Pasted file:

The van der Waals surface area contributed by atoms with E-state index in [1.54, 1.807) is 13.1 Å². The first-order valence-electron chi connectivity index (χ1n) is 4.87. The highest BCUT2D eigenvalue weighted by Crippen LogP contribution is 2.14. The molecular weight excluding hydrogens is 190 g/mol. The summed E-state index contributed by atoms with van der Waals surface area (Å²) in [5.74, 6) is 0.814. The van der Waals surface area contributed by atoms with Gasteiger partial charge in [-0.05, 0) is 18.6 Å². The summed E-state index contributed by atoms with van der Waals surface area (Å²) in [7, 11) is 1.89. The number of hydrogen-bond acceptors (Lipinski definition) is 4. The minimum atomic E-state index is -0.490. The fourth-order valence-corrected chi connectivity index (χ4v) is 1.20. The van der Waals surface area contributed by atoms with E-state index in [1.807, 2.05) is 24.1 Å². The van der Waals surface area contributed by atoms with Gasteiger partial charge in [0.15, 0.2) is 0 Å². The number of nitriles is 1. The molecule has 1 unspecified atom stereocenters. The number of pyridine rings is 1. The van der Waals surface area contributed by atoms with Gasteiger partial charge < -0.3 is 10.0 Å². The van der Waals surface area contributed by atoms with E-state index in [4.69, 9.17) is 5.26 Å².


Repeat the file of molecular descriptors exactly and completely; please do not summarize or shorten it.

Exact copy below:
The van der Waals surface area contributed by atoms with E-state index in [1.54, 1.807) is 13.1 Å². The first-order valence-electron chi connectivity index (χ1n) is 4.87. The highest BCUT2D eigenvalue weighted by Crippen LogP contribution is 2.14. The molecular weight excluding hydrogens is 190 g/mol. The summed E-state index contributed by atoms with van der Waals surface area (Å²) in [5.74, 6) is 0.814. The van der Waals surface area contributed by atoms with Gasteiger partial charge in [-0.05, 0) is 18.6 Å². The summed E-state index contributed by atoms with van der Waals surface area (Å²) in [7, 11) is 1.89. The number of hydrogen-bond acceptors (Lipinski definition) is 4. The minimum atomic E-state index is -0.490. The fourth-order valence-corrected chi connectivity index (χ4v) is 1.20. The van der Waals surface area contributed by atoms with E-state index in [1.807, 2.05) is 24.1 Å². The van der Waals surface area contributed by atoms with Gasteiger partial charge in [0.15, 0.2) is 0 Å². The number of nitriles is 1. The molecule has 1 unspecified atom stereocenters. The number of pyridine rings is 1. The van der Waals surface area contributed by atoms with Gasteiger partial charge < -0.3 is 10.0 Å². The van der Waals surface area contributed by atoms with E-state index in [4.69, 9.17) is 5.26 Å².